The happy couple now.

L: Your story echoed that of my dear friend, writer, Lisa Taylor Huff (The Bold Soul). As a new stepmom in Paris with teenagers, she used to call me crying often in the beginning. Being a stepmom is hard enough, but in a foreign country? I admire you so much. I’m not sure I could hack it. Do you have any advice for someone going through something similar, who are at the crying-every-day stage?

S: As mentioned above, it’s all about patience. Building a bond with kids, like becoming fluent in French, does not happen overnight. The problem with teens and tweens, no matter what country they are from, is the fact they are teens and tweens. Teens are savvy; they know how to go in for the kill. When you couple this fact with feeling like a child yourself, you have to take a step back and put your big girl pants on, to be the adult even if you don’t feel like one. For sure, I was overly sensitive at times. But then I realized, when they’d mouth off, they’d do the same thing to Jean-Luc. I needed to be firm, but not too firm—that was Jean-Luc’s job. I’m not the disciplinarian, but I needed to set boundaries. The kids had gone through a lot. Cancer took the life of their mom, Frédérique, in 2006. A few years later, Jean-Luc had remarried a crazy, young Russian physicist who competed with the kids for his love. He divorced her. And now he was married to me. Of course, the kids were testing me every chance they got. Well, I didn’t need a cheat sheet to pass the test. I just had to be me—warm, giving, and loving—not an overly sensitive twit. Long story short: love can’t be forced; it just has to evolve and grow.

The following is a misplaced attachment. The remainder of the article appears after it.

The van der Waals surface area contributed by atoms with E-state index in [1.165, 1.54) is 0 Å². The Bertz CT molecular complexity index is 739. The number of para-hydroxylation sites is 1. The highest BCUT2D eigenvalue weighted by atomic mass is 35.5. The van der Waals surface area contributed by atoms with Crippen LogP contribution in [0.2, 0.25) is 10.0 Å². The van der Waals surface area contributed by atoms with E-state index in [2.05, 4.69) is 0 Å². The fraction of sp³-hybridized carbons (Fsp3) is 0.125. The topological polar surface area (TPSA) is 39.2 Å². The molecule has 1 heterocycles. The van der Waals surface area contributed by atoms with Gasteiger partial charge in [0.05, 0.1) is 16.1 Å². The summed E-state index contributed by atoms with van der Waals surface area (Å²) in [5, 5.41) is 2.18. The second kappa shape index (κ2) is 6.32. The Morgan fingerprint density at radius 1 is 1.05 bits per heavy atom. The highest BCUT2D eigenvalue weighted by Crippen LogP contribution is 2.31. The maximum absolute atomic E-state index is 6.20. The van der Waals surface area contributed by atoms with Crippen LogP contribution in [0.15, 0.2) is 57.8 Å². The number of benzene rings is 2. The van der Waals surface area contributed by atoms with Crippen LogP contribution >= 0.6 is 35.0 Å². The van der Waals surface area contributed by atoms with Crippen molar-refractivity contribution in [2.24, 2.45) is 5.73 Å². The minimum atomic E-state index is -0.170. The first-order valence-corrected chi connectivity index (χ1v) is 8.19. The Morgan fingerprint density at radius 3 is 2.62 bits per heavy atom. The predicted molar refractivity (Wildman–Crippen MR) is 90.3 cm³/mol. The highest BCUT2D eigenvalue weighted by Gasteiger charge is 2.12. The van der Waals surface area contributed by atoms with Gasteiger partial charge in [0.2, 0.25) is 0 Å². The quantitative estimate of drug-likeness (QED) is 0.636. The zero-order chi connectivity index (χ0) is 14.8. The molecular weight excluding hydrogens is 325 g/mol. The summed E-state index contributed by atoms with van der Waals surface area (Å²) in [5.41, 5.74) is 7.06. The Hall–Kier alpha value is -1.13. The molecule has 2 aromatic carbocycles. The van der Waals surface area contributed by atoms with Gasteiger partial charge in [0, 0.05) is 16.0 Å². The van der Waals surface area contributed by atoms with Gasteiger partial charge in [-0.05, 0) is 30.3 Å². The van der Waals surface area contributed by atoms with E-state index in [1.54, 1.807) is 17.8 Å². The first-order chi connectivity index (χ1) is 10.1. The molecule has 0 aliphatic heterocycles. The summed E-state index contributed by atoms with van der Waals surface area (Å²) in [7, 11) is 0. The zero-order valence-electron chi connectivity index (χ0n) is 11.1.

Failure comes when you think everything is supposed to click into place right away. I finally learned my big lesson: I needed to be patient. And I had to work towards success.